»Bound in chains for drinking contests«

Bacchus Grotto


Celebrating parties was a welcome pastime already in the sixteenth century, and the more surprising the incident, the better…

To this end, Archduke Ferdinand II had a grotto, supported by a pillar and four transverse arches, laid out in the park of Ambras Castle.

After the early sixteenth century, starting in Italy and spreading through Europe, artificial grottoes were laid out in gardens and castles based on the prototype of Roman nymphaea of the second and third centuries. Such fountain and cave constructions were dedicated to the nymphs, female spirits of nature.

The first still preserved description of the Ambras Bacchus Grotto originates from the travel account of Stephanus Pighius from the year 1574.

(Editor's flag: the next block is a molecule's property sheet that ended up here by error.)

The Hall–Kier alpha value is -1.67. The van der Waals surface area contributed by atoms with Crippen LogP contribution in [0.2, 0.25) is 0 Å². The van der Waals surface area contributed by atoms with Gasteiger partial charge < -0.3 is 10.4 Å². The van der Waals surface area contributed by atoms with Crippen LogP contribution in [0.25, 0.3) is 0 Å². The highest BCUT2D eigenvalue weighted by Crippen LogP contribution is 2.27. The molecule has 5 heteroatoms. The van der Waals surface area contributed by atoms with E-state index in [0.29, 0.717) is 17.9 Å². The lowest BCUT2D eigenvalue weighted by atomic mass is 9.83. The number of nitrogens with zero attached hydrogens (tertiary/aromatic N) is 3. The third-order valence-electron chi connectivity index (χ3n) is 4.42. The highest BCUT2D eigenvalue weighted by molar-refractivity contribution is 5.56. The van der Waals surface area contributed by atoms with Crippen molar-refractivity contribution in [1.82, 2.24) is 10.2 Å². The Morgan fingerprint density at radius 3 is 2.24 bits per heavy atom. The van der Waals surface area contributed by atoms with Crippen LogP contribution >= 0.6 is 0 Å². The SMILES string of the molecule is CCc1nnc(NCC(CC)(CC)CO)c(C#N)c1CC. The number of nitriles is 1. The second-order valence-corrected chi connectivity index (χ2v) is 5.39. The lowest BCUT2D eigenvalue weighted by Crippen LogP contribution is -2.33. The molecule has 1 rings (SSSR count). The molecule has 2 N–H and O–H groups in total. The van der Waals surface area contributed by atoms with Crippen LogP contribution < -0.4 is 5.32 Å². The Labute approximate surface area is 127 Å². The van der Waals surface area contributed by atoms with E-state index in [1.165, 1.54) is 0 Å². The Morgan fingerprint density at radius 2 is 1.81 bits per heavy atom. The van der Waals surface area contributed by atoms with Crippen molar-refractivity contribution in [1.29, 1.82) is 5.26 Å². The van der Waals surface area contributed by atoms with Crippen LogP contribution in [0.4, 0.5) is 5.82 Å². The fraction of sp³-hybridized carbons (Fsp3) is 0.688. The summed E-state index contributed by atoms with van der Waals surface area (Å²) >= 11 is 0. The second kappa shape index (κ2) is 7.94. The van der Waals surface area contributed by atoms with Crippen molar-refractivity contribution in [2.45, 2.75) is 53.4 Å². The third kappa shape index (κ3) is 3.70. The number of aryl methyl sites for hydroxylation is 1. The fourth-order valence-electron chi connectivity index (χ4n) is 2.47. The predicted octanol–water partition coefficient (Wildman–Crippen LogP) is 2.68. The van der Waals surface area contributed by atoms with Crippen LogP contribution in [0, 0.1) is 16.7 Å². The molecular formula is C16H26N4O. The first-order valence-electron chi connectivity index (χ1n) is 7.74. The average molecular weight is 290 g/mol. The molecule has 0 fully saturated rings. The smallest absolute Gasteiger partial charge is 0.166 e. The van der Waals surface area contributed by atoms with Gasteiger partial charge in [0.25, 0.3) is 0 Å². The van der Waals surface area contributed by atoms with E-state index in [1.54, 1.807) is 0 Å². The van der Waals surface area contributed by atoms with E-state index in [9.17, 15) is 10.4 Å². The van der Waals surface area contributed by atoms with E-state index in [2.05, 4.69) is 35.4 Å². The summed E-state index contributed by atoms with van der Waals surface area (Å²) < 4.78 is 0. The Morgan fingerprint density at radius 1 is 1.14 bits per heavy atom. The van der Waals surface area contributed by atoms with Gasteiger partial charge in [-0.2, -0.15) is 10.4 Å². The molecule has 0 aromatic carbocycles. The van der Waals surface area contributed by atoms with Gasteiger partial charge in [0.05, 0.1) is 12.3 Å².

The highlight of the reception ceremony for royal guests was the ‘drinking contest’: concealed chains held the guests tightly, and they could only free themselves by drinking all of the wine in a filled vessel, the ‘Willkumb’ (‘welcome’ goblet). For this reason the grotto was named after the Roman god of wine, Bacchus. 

After successfully completing the drinking test, the guests signed their names in one of the three drinking books which are still preserved today in the Ambras collections. The drinking glasses that were used in these rituals are on display in the Kunstkammer.